Local officials: We’re not ready

Local officials: We’re not ready

“The whole reason why we’ve taken all these aggressive mitigation strategies — whether the travel bans, the recommendations for people, for communities, for employers — the reason why we’ve taken those aggressive measures is to mitigate the spread so we don’t put stress on the health care systems,” Verma said.

But after the testing delays, followed by the increasing spread of the disease and a still-unknown level of transmission, some officials are willing to entertain bleak scenarios.

“I believe that if we have a major outbreak, we are definitely vulnerable to shortages,” Dr. Anthony Fauci, head of the National Institute of Allergy and Infectious Diseases, told a House panel on Wednesday, referring to ventilators.

Some local officials suggested that, if the ongoing efforts to keep people from congregating fall short, America’s immediate future might look like Italy’s present day: An overwhelmed system, a fearful populace and highly restrictive emergency measures.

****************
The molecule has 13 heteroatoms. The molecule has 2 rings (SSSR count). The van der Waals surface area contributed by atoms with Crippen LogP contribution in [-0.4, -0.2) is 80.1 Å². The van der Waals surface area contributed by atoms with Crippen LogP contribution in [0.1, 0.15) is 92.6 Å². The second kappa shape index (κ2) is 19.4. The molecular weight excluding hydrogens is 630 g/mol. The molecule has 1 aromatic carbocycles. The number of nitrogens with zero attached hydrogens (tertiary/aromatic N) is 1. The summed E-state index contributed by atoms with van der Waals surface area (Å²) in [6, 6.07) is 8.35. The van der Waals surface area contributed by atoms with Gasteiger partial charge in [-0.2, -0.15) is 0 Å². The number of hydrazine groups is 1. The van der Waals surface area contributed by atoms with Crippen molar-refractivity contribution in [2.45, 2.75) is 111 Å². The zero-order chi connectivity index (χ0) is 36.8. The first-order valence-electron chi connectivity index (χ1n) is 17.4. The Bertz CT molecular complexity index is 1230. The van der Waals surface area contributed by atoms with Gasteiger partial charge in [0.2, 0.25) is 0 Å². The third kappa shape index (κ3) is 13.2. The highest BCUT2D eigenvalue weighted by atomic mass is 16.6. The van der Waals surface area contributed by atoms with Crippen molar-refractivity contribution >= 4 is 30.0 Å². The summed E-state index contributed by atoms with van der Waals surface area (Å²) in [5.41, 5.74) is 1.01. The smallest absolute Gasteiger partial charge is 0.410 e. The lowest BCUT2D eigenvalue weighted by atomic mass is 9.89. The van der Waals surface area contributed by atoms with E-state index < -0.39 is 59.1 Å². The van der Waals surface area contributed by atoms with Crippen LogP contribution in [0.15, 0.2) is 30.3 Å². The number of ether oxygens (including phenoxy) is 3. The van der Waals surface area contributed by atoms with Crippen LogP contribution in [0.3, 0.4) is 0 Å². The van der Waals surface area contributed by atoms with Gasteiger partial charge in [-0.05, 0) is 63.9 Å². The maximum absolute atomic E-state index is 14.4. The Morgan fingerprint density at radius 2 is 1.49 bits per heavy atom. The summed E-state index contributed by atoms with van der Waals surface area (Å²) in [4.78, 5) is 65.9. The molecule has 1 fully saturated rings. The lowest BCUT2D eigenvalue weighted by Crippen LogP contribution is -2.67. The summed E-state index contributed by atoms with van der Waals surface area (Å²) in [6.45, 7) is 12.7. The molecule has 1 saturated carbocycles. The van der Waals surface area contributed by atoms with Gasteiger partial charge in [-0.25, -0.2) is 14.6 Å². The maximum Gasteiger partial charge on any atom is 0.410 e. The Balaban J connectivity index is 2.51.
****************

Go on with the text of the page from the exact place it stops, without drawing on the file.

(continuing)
That’s partly because, after years of reducing hospital beds to treat more illnesses at home or in outpatient settings, there are worrisome limitations on critical care beds and the number of health care workers to staff them, public health officials said. Many hospitals have come close to the breaking point even in a bad flu season. This is shaping up to be far worse.

“The fears that the United States could become like Italy — that’s the worst case scenario that people worry about,” said Elaine Batchlor, CEO of Martin Luther King Jr. Community Hospital, which serves mostly poor patients in South Los Angeles. She and other health officials stressed that bungled testing and flawed travel screening policies have allowed the disease to spread already and cost precious time.

Rapidly training large numbers of health workers about coronavirus — including drawing in some who would not normally be frontline in a respiratory illness — is an ongoing challenge, they said. Given the social restrictions to limit the spread of the disease, they can’t fly to a Covid-19 conference or watch a PowerPoint presentation over a buffet.